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Dave's Fiery Front Page

Exploring the World of Spice and Smoke
Tags >> science

Which pairs best with soft cheeses like brie and camembert: red or white wine? What about harder, more mature cheeses such as cheddar and parmesan? Which cheeses will please those who prefer a beer or cocktail to wine?

Now it's fast and easy for you to find drink matches for 219 cheeses, plus thousands  more pairings for appetizers, main courses and dessert in this comprehensive food and drink mobile application. The new Drinks Matcher from Nat Decants is available now for your smartphone. It's like having a personal sommelier and a bartender at your side. Natalie MacLean, creator of Nat Decants, the wine web site here, has teamed up with the software developer bitHeads to create an application that works on your iPhone, iPod Touch, BlackBerry Bold and BlackBerry Curve.

"Wine and cheese is a classic for fall and holiday entertaining: delicious and simple to prepare," MacLean explains. "But we're all busy during the holiday season, so we don't have time to spend researching information online. We want to do a quick search while we browse in the liquor store, do our Christmas shopping or order from a restaurant menu."

You just choose a match on your mobile device and then you can find the top drink picks either in your local liquor store or on the restaurant menu. Unlike MacLean's popular pairing widget on her web site, this new tool doesn't require a connection to the Internet and so can be used in remote locations.


Back in 1994-95, the big chile pepper story was that eating the pods caused stomach cancer.  We investigated this allegation and published this report.  Back  then I wrote, "Let's put this absurdity to rest right now.  Despite all the mass media hype and paranoia, there is not one bit of credible evidence linking chile peppers with causing any type of cancer.   Period."  Here is the full story.

Fun Stuff from the Show

Posted by: Dave DeWitt

The 21st annual National Fiery Foods & Barbecue Show was a huge success!  Periodically I will show you some interesting stuff from the show, like this from Jeffrey Schickowski, an author, scientist, and artist.  Using x-rays, photography, CT scans, and 3-D computer reconstructions, he takes us deep inside chile pepper pods.  Visit Jeffrey's website here.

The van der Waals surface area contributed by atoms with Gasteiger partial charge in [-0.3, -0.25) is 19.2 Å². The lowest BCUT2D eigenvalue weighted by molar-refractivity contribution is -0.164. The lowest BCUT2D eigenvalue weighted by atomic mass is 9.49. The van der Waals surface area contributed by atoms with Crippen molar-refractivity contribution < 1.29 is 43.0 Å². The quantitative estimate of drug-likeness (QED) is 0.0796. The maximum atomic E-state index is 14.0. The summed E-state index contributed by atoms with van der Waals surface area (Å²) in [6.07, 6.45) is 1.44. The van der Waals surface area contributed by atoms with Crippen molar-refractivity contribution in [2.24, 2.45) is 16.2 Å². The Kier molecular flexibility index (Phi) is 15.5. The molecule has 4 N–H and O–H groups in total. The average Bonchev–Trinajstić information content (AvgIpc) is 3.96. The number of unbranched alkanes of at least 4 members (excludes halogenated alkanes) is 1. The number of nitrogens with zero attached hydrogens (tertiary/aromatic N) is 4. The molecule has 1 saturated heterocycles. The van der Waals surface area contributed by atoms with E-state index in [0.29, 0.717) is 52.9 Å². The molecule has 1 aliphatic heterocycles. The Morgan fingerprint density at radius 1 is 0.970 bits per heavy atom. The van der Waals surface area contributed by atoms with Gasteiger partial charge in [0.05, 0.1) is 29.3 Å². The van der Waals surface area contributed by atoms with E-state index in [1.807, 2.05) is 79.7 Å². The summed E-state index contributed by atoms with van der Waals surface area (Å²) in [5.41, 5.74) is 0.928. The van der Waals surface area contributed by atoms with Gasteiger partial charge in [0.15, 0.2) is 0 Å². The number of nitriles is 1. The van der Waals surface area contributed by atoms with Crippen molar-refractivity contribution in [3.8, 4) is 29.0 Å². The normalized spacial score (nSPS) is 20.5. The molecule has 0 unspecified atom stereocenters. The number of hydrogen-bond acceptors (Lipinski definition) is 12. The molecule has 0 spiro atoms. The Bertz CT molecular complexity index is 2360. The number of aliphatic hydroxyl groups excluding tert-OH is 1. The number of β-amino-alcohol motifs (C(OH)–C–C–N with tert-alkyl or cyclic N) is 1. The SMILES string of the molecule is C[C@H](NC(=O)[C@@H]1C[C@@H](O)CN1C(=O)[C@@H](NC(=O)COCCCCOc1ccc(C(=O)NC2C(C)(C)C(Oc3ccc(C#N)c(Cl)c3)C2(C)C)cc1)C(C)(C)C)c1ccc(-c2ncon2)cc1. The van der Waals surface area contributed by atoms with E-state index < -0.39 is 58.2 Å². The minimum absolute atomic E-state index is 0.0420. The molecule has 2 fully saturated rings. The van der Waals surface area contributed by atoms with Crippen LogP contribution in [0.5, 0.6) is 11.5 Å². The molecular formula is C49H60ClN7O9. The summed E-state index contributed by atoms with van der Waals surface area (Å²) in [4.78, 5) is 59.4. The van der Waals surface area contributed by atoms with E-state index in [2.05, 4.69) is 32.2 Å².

German researchers have discovered that the flapping of bees' wings scares off caterpillars, reducing leaf damage on bell peppers and soybeans.

Many wasp species lay their eggs in caterpillars, and so caterpillars have evolved to avoid them. The sounds of bees' and wasps' wings are similar.

Researchers suggest this is an added bonus of having bees around, as well as the pollination they provide.

The scientists wrote in the journal Current Biology: "Our findings indicate for the first time that visiting honeybees provide plants with a totally unexpected advantage. They not only transport pollen from flower to flower, but in addition also reduce plant destruction by herbivores."

For the experiment, researchers used bell pepper and soybean plants, beet armyworm caterpillars, and honeybees. They set up experimental plots of the plants, added the caterpillars, and allowed the bees to enter some of the plots but not others.

When the caterpillars had turned into pupae and buried away in the soil, the scientists went back into the cages and measured the extent of leaf damage - the amount of munching that the caterpillars had indulged in.

The presence of bees reduced caterpillar damage by about 60% in plants that had not fruited.


New technological advances in roasting and peeling New Mexico green chile have created InstantChile Futuro, which is much tastier than the canned green chile you find in supermarkets. Go here to read the entire story, plus recipes. 


Why Cooks Spice Up Their Foods

Posted by: Dave DeWitt

Tagged in: science , history , chile peppers

 There are a number of explanations for why we have added spices such as chile peppers to our foods over the tens or hundreds of thousands of years that we have been cooking. They are:

--Spices make foods taste better.

--The "eat-to-sweat hypothesis"-eating spicy foods makes us cool down during hot weather.

--To disguise the taste of spoiled food.

--Spices add nutritional value to food.

--The antimicrobial hypothesis: spices kill harmful bacteria in food and aid in food preservation.

Which of these explanations are correct?  Read my article about it, here.

 

 


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